Poetry Corner



by Noble Collins

"Thou still unravish'd bride of quietness,

Thou foster-child of silence and slow time" *

  • John Keats -- Ode on a Grecian Urn

For years, among the ancient oaks,

you danced your chaste ballet to silent music --

your lithe Glissade unseen

beyond the reach of Bonaventure.

With each demure Plie,

gray ringlet curtains of old moss made way

in glad anticipation

of your entrance on the stage.

A place of long forgotten life

briefly heartened, stirred for a moment

thrilled to Terpsichore

as your unfettered dance

breathed sweet warm youth to old earth.

A gentle curtsy, then, you made

to faint applause of Live Oak leaves,

as Tybee's breezes rustled through the wood.

But on a day when you were resting,

hushing secret longings from dark vaults,

they captured you and gave you to the crowd,

placed you on the cover of a book, an icon for a sordid tale,

and bound those dainty feet for all eternity

not knowing the profound loss.

Soon, came leering groups to gawk and whisper,

and trespass sacred grounds,

so you were moved,

no longer Chatham's ward but Telfair's,

behind museum walls

And here, in stark cold beauty,

resigned, obliging,

poised in First Position

you wait for new music

Collins received third place overall in the Artists Embassy International "Dancing Poetry" contest for "Bird Girl of Savannah." He will read the poem live onstage at their event this fall in San Francisco, Calif.

"There is a story which goes with the poem which not everyone may know," Noble said. "It concerns a statue in a cemetery in Savannah, Ga. which was photographed and used on the cover of a book -- "Midnight in the Garden of Good and Evil." The statue was of a young girl holding small plates in each hand, as if to feed the birds. She was thus known as "The Bird Girl." The scene became so popular that the statue had to be replaced with a replica, and the original moved to a small museum in a nearby county."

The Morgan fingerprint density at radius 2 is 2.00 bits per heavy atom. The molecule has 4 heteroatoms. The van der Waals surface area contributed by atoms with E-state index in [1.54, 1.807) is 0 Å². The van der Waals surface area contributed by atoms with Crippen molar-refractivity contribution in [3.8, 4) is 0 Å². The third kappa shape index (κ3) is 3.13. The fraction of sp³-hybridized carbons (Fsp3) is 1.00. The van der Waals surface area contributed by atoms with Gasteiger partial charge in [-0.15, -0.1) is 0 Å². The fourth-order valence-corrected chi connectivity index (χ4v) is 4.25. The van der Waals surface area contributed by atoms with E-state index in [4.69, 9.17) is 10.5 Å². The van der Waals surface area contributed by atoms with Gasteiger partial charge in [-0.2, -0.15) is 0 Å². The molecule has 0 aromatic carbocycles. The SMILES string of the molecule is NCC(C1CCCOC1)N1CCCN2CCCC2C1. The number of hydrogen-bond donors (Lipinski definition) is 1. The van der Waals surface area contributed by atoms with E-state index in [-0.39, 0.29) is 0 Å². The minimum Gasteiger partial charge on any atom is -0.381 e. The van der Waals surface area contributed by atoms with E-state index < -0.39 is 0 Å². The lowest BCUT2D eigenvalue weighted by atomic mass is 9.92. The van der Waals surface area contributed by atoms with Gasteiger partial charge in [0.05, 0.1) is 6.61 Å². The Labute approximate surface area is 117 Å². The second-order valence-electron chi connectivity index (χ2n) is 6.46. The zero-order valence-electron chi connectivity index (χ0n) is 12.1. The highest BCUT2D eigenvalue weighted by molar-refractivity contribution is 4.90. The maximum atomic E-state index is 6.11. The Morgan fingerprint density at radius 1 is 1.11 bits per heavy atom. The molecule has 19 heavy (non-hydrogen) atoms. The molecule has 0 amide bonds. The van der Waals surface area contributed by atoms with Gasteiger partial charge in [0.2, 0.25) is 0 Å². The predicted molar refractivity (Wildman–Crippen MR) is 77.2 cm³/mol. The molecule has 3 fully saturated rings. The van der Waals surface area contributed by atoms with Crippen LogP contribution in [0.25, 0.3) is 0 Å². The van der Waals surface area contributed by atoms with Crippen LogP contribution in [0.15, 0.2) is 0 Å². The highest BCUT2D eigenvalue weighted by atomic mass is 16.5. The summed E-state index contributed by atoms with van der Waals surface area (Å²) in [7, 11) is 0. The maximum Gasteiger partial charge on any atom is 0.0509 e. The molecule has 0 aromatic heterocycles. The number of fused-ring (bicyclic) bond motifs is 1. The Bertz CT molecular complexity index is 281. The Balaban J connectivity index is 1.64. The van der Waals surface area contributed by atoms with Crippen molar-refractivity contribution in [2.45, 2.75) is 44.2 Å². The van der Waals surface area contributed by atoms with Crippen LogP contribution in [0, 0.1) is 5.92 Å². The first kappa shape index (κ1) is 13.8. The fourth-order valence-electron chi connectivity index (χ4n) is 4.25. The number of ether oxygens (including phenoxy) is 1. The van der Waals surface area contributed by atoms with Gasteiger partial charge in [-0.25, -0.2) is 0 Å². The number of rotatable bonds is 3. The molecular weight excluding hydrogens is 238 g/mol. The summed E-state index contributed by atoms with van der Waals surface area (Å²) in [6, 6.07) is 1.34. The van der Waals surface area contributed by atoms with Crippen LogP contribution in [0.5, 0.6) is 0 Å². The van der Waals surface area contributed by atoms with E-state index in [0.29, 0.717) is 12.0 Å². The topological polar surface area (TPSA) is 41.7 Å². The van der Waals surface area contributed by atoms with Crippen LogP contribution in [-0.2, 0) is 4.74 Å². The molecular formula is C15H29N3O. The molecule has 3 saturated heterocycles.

Collins' poem "Margie," was a finalist in an American Journal of Poetry contest.

The following poem was submitted by the Lucek family:


Some of you know her as Kitty,

Some of you know her as Kate,

Some of you know her as Miss Kitty,

Some of you Know her as Kathryn,

Some of you know her as Kay,

Some of you know her as Mary,

Some of you know her as Mary Kathryn and some of you as Mary Kay.

I know her as Mom and it must be fate,

She is turning 90 in September and it is not too late.

Stop by or give her a call,

I know she would love to hear from you.

She is still going strong and has a lot to say.

She is a real fixture on the Payson scene.

She has traveled the Bush Highway and the four lanes,

She has seen the flash floods on the Verde and the summer rains.

She has traveled the Beeline in a goat cart,

She has danced on the bar at the Candlelight.

She has raised a few bucks for the animals along the way.

She has seen the Big Snow in '67.

She thinks Payson is a slice of Heaven.

Hidden treasures are her passion,

Moving furniture is what keeps her thin.

So stop by and see her and wish her the best.

For those of you who don't know her its ok,

Just call, write or stop by the one that this reminds you of today,

Just to say, ‘Hey.'

We can all learn something this way.

Hopefully you too will be blessed with a long stay starting today.

Life is worth living each and every day.

We love you Mom -- Brad, Lisa and Austin Lucek

Commenting has been disabled for this item.